This is a guest post by Kenneth G. Winans,  a veteran investment manager based in Novato, Calif.  

Despite what you might read elsewhere about managing your own finances, it is often a good idea to get some help. It’s for roughly the same reason you hire an attorney. You don’t have the skills to handle a divorce or a property dispute.

First, though, you need to understand a little bit about the mind-bending terminology Wall Street uses to describe those who want to help you enlarge your nest egg. This basically comes down to two words: advisor and broker.

An advisor is a professional you hire to pick stocks, bonds, real estate investment trusts and other investments for you. Advisors are “fiduciaries,” which means they’re legally obliged to act in your best interest. They usually charge a flat salary or fee or receive a cut (1 percent is typical) of the assets under management. Because of the compensation structure, advisors are seen as having fewer conflicts of interest than brokers.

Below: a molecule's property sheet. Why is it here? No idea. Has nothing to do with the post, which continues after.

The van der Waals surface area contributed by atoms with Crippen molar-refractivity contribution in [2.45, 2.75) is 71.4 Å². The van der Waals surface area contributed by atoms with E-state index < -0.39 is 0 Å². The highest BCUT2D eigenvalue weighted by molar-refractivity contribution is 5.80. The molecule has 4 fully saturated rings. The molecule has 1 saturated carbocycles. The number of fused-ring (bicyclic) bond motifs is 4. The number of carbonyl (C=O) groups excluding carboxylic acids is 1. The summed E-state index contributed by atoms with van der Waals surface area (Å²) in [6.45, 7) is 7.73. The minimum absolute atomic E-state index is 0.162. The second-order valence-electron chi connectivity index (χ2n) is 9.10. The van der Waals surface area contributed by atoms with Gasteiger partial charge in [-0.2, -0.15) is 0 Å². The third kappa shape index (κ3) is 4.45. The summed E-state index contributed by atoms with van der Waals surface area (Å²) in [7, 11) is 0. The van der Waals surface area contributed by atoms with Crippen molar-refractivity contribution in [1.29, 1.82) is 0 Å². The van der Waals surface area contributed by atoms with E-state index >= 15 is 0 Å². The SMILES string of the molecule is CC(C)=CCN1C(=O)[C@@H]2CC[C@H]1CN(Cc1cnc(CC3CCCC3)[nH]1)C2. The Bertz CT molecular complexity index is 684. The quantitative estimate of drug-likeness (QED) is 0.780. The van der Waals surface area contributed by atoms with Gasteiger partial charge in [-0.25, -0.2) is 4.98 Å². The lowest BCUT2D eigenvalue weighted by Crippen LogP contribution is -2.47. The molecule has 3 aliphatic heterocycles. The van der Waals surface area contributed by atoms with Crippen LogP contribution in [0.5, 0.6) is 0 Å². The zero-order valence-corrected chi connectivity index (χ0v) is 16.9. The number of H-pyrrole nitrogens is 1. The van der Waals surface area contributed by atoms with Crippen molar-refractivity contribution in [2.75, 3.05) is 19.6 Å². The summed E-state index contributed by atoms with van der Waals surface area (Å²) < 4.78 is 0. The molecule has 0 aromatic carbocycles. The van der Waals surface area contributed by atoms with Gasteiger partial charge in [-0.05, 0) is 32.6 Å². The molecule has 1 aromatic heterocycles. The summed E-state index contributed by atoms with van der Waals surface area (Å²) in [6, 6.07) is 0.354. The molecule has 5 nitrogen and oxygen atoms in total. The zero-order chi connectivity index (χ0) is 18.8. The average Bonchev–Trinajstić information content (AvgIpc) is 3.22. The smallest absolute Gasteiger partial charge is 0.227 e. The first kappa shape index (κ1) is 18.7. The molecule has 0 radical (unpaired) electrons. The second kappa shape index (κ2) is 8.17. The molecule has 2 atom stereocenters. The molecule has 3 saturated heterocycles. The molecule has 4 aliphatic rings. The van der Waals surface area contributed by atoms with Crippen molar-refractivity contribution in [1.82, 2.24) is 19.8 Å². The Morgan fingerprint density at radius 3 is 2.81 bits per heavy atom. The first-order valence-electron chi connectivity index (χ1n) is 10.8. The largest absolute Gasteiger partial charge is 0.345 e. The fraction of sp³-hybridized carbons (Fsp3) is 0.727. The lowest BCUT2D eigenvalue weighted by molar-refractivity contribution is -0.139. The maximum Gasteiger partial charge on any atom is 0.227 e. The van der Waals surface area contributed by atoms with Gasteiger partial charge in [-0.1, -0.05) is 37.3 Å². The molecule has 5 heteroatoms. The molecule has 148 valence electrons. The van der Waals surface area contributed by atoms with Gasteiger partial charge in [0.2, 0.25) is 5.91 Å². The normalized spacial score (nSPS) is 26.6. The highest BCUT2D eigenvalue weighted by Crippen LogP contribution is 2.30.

Broker is short for stockbroker—someone working for an investment firm whose job it is to persuade a client to buy or sell stocks, bonds, mutual funds, ETFs and other financial products. Brokers are salesmen, and they’re paid on commission: no transaction, no pay. So there’s considerable incentive for them to gin up business. And they’re not fiduciaries. The broker’s standard is “suitability.” That means the investment should be appropriate for a client, but doesn’t have to be the best or even conflict-free.

“In their ads, the brokerages sell themselves again and again as providing comprehensive financial planning,” says Scott Ilgenfritz, a Florida securities lawyer and past president of the Public Investors Arbitration Bar Association, an advocacy group that helps public investors in securities arbitrations. “They send the message: You’ll be safe with us—right up until you have the audacity to complain. Suddenly, it’s: `We’re not advisors, we’re just order takers.’”